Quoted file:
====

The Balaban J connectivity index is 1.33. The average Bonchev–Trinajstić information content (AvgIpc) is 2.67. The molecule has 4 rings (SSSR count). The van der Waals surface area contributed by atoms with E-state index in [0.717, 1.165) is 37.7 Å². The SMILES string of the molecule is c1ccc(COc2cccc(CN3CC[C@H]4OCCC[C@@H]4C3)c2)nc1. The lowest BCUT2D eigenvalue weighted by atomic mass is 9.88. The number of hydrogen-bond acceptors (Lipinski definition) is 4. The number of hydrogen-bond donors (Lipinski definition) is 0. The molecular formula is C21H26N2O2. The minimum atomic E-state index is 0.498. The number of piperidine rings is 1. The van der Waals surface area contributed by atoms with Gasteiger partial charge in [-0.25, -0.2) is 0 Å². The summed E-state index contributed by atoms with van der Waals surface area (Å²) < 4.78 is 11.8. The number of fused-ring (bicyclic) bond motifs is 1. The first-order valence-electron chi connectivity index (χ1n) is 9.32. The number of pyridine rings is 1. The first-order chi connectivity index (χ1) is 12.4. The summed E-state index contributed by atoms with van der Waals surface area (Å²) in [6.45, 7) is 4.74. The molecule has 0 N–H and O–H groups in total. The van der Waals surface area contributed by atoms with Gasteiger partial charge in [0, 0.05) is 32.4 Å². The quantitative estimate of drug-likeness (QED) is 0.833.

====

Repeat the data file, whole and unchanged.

The Balaban J connectivity index is 1.33. The average Bonchev–Trinajstić information content (AvgIpc) is 2.67. The molecule has 4 rings (SSSR count). The van der Waals surface area contributed by atoms with E-state index in [0.717, 1.165) is 37.7 Å². The SMILES string of the molecule is c1ccc(COc2cccc(CN3CC[C@H]4OCCC[C@@H]4C3)c2)nc1. The lowest BCUT2D eigenvalue weighted by atomic mass is 9.88. The number of hydrogen-bond acceptors (Lipinski definition) is 4. The number of hydrogen-bond donors (Lipinski definition) is 0. The molecular formula is C21H26N2O2. The minimum atomic E-state index is 0.498. The number of piperidine rings is 1. The van der Waals surface area contributed by atoms with Gasteiger partial charge in [-0.25, -0.2) is 0 Å². The summed E-state index contributed by atoms with van der Waals surface area (Å²) < 4.78 is 11.8. The number of fused-ring (bicyclic) bond motifs is 1. The first-order valence-electron chi connectivity index (χ1n) is 9.32. The number of pyridine rings is 1. The first-order chi connectivity index (χ1) is 12.4. The summed E-state index contributed by atoms with van der Waals surface area (Å²) in [6.45, 7) is 4.74. The molecule has 0 N–H and O–H groups in total. The van der Waals surface area contributed by atoms with Gasteiger partial charge in [0, 0.05) is 32.4 Å². The quantitative estimate of drug-likeness (QED) is 0.833.